The new exhibition at the NGV, Edward Steichen & Art Deco Fashion, features almost 200 of Steichen’s photographs, taken when he was a Vogue and Vanity Fair photographer for magazine publisher Condé Nast during the 1920s and 30s. The Art Deco nostalgia spills into fashion too - more than 40 garments and accessories have been sourced from the NGV Collection and private collections, with designers on display including Chanel, Lanvin, Madeleine Vionnet, Madame Paquin and Callot Soeurs.
Fashions from the 1920s exude the heightened visual texture and expanded canvas of New York City at a time when it was the centre of the jazz age. “In the 1920s, electric lighting dominated the New York streetscape and affected the colour palette of clothing,” Susan van Wyk, co-curator and Senior Curator of Photography at NGV explains. She describes Steichen as a “master technician” whose complex use of lighting highlighted the dramatic and multi-faceted appeal of fabrics such as lurex. “He used multiple lights that are not easy to unravel or pick.”
Paola Di Trocchio, co-curator and Assistant Curator of Fashion and Textiles at NGV, points out that many of the garments on display are typical of what women would have worn at the time. “From a wearability point of view, every dress slides over the head which is radically different to how women dressed in previous decades.”
Beaded tubular dresses revelled in the progress of the machine age, while metallic fabrics and intricate embellishments signified the Western world’s fascination with the East. “Gold used in fabrics reflects influences of electric lighting, Egyptomania and Orientalism,” says Di Trocchio.
Di Trocchio points to a crimson bias-cut dress from 1927 which merges floral and geometric motifs as being a striking example of Art Deco, its demure length reflecting a fall in both hemlines and public morale that would continue into the 1930s. “By 1929 hemlines had dropped completely, coinciding with the Wall Street Crash,” she says.
As well as Steichen’s modernist fashion photography, the exhibition showcases his celebrity portraiture for Condé Nast, which van Wyk says “moves away from the pictorialism and romantic focus of the 1920s”. Prominent subjects include stars of the Broadway stage, dancers, sportspeople, filmmakers, authors, politicians, and members of high society. “Remember this was a time when to be a celebrity you had to do something,” remarks William Ewing, an independent curator and specialist in the history of fashion photography.
Ewing observes that “Steichen’s portraiture is about theatre”, with one of Steichen’s trademarks being the ability to instil confidence in his subjects.
In the 1920s Steichen began to shoot out on location, at a time when bathing suits were making a splash and Coco Chanel was pioneering sportswear, restaging the Ancient Greeks’ cult of the body beautiful for a new age. “Particularly in the image of resort wear, you see women on a yacht or at the races, photographed in situ,” van Wyk says. A pair of way-faring beach pyjamas in duck-egg blue, sourced from the Australian National Maritime Museum, marks one of the exhibition’s most covetable - and contemporary - fashion moments.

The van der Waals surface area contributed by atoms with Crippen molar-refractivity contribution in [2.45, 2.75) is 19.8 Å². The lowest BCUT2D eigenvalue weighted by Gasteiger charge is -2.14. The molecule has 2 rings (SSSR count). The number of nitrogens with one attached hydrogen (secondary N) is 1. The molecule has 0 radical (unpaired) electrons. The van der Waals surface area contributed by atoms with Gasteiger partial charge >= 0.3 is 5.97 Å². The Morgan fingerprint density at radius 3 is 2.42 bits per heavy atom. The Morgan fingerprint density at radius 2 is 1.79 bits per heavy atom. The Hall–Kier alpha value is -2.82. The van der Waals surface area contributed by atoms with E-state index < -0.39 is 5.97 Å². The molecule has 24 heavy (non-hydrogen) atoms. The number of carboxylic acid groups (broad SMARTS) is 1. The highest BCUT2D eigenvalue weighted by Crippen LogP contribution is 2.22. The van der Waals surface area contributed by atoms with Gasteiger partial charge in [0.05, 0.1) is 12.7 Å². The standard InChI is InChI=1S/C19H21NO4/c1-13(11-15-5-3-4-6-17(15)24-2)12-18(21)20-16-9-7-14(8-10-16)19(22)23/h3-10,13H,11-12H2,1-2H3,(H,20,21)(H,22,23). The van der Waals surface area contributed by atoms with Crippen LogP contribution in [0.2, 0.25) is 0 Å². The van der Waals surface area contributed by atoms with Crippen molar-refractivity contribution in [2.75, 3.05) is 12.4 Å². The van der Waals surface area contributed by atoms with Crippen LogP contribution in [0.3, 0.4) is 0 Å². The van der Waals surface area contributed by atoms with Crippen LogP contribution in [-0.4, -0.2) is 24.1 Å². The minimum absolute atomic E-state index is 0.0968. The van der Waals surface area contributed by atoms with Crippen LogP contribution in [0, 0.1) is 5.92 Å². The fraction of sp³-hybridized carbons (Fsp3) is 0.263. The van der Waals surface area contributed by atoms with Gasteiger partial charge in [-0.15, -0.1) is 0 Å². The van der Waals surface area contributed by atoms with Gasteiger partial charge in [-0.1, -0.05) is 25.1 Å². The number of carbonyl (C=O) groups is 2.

Di Trocchio and van Wyk point to a number of significant developments in women’s lives that form backstories to the exhibition. “Clothing changed how women could participate in society,” van Wyk says. Di Trocchio cites as examples the liberating influence of the Charleston dance, which enabled women to participate sans men, and later on the activity of attending the cinema.
The influence of Hollywood’s Golden Age – the 1930s – is harnessed in bold shoulder lines championed by the costume designer Adrian - who designed for actress Joan Crawford. The effects of Schiaparelli and surrealism are also felt, says Di Trocchio, pointing to a tippet and muff featuring hand-dyed “acid-green monkey fur”. It’s a look she sizes up as “bizarre chic”. Elsewhere, The Motion Pictures Production Code, or Hays Code as it is better known, was responsible for censorship in Hollywood from the 30s onward, signified by backless dresses and high necks – styles that van Wyk describes as “more sophisticated”.
One of the most visually arresting photographs, White (1935), has a decidedly modern feel, its Grecian goddess dresses and the presence of a white horse pre-figuring the decadent, carnivalesque glamour of Studio 54 by four decades. Pointing out that it is the only photograph in the exhibition that features three models, van Wyk describes the photo as “a fantasy” that expresses “a recognition of avant-garde art and the way art flowed into a commercial realm”.
Describing Steichen’s overarching influence, Ewing defines him as a renaissance man who, as Picasso himself said, was a key figure in bringing modern art to America.
“He was a bridge between the old world and the new, between New York and Paris, between an amateur and a professional, between art and commerce, between pictorialism and modernism, between technology and aesthetics, between elitism and populism.”
Edward Steichen & Art Deco Fashion is showing until 2 March 2014 at NGV International.